In order to achieve the full statistical reduction afforded by the DPC- and DTX-functions, it is however necessary that the number of radio frequency carriers in the cell is high.

U.S. Pat. No. 5,854,611 discloses a base station, e.g. an Advanced Mobile Phone Service (AMPS) base station, serving a single cell in which a plurality of narrow antenna beams, e.g. 10 beams, are used to provide radio coverage in the cell. The base station comprises a first power sharing network coupled to a plurality of linear power amplifiers, which in turn are coupled to a second power sharing network. The first power sharing network equally distributes a received input signal from one of its input ports to the plurality of linear power amplifiers coupled thereto in substantially equal power levels and being staggered in phase relative to one another. The linear amplifiers independently amplify each respective output signal from the first power network. The second power sharing network receives the phase staggered amplified signals and provides an output signal having an average power level relative to the combined power level of the phase staggered amplified input signals to the second power sharing network. The output signal from the second power sharing network is then radiated in one of the narrow antenna beams. The base station and antenna system disclosed in U.S. Pat. No. 5,854,611, provides the advantages associated with the use of narrow antenna beams while avoiding the need for poorly utilized dedicated power amplifiers for each individual narrow antenna beam.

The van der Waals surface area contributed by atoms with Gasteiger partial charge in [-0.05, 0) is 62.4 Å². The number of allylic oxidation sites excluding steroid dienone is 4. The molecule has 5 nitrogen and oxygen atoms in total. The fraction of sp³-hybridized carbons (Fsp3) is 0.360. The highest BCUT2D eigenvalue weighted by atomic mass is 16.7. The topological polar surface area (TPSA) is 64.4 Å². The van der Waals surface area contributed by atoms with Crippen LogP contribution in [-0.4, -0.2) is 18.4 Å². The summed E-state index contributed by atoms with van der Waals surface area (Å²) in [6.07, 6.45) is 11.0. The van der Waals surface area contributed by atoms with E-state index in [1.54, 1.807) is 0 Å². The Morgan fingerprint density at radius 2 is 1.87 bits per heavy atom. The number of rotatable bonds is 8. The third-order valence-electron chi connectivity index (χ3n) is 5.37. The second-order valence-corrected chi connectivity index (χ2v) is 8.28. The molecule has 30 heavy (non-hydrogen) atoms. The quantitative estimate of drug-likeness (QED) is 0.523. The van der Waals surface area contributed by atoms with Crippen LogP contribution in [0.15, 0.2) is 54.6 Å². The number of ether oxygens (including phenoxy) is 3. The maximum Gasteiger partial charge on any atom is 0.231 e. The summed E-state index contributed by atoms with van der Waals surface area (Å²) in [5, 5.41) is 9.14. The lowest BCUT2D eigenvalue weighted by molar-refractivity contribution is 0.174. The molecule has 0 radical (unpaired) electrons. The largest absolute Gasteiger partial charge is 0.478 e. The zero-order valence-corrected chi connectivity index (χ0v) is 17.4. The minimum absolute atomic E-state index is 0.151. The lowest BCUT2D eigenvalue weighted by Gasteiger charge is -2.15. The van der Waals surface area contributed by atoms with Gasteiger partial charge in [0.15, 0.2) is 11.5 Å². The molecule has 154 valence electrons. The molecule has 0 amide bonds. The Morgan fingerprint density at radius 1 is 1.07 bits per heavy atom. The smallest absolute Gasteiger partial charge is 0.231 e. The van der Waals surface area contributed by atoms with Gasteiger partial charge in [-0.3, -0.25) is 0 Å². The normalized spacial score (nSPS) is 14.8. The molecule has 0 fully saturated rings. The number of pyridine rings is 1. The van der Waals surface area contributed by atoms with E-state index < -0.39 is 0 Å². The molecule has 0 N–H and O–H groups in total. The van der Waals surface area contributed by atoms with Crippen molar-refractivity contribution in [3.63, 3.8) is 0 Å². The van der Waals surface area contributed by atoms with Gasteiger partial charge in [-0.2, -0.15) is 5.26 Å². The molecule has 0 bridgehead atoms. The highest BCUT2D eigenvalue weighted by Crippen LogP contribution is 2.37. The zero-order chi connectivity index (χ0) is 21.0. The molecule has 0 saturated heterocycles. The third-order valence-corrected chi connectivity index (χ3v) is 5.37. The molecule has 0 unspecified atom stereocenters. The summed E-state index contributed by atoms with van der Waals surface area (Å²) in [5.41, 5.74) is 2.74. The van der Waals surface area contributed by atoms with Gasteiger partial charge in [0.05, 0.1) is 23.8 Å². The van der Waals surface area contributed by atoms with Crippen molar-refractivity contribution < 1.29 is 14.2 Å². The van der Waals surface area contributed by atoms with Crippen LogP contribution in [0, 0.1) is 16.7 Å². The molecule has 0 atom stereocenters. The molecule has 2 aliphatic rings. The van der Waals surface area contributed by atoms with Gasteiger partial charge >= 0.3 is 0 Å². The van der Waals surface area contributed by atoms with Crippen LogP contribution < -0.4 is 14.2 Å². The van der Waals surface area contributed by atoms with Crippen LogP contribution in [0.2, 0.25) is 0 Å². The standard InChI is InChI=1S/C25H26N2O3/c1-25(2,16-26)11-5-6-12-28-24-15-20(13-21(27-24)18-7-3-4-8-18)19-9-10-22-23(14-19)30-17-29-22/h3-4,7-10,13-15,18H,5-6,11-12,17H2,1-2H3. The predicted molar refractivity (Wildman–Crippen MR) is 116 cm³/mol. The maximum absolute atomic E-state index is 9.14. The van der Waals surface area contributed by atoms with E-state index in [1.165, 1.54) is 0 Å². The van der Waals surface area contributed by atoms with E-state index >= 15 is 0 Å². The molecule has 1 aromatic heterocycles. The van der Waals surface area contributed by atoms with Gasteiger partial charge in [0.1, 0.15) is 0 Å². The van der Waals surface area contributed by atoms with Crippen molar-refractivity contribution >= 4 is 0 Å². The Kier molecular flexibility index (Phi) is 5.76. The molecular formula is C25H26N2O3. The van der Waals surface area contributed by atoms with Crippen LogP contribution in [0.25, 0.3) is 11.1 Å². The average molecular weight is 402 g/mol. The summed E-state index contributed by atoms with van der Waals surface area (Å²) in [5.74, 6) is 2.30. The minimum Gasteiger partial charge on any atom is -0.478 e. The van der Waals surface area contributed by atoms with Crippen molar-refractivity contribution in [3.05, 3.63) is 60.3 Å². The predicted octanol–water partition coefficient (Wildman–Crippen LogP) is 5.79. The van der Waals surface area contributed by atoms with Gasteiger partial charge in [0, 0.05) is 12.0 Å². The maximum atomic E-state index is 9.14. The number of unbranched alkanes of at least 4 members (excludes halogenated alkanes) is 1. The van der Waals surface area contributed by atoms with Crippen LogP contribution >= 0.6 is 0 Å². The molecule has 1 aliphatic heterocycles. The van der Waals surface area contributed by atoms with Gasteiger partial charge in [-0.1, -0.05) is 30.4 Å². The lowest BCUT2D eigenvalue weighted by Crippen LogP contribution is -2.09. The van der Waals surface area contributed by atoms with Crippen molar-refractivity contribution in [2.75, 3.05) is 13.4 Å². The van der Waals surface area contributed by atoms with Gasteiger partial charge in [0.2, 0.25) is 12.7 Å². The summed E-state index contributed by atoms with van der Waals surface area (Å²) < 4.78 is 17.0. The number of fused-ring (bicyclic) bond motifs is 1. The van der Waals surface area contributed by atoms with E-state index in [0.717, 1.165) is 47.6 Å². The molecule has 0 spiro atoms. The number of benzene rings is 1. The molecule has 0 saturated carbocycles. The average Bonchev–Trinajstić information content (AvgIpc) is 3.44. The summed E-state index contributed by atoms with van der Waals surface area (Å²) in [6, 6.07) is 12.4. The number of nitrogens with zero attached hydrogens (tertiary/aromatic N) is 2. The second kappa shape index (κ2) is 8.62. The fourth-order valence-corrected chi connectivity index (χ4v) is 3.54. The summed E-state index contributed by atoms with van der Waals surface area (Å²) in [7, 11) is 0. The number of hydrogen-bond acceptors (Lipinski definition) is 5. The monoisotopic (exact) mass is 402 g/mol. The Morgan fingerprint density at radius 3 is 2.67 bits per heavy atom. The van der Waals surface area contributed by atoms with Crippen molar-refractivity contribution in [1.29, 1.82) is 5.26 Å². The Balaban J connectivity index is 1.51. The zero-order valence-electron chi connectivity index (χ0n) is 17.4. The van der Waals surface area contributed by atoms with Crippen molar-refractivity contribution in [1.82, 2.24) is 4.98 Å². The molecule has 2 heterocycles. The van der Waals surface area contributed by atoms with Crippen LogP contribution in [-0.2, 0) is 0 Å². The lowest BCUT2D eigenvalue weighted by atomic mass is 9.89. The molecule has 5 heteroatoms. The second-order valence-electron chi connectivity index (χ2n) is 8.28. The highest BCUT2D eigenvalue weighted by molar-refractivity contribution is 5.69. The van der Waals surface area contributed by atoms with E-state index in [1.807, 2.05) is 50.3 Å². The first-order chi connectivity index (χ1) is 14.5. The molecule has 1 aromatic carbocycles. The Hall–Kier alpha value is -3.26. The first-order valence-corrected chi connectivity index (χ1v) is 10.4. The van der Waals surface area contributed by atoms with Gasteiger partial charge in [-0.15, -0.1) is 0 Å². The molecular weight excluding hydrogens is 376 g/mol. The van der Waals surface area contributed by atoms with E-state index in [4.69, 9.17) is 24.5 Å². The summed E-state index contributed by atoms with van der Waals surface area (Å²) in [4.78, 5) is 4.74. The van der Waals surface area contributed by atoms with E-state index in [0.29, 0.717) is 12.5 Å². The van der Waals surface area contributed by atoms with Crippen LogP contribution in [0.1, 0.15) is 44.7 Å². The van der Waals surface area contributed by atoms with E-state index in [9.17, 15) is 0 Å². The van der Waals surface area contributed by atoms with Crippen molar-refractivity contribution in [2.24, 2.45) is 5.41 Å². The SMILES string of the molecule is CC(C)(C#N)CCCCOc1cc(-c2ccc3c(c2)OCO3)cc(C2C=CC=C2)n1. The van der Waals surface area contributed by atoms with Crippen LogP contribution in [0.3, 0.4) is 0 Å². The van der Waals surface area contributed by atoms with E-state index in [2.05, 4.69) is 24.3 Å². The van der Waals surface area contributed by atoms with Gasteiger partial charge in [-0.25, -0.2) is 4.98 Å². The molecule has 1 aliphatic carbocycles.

U.S. Pat. No. 4,618,813 describes a power amplifying apparatus in which signals to a plurality of input terminals, which are to be individually provided to a plurality of output terminals, share the sum of the output power capacities of a plurality of amplifiers. The patent specification briefly discusses an application of the power amplifying apparatus in a multi-beam satellite communication system

SUMMARY OF THE INVENTION

The problem dealt with by the present invention is how to provide a cost efficient and flexible way of performing radio signal power amplification in a base station in a terrestrial radio communication network.

The problem is solved essentially by a method and arrangement in which a common set of multi carrier power amplifiers are used to amplify radio signals transmitted by a base station in different cells.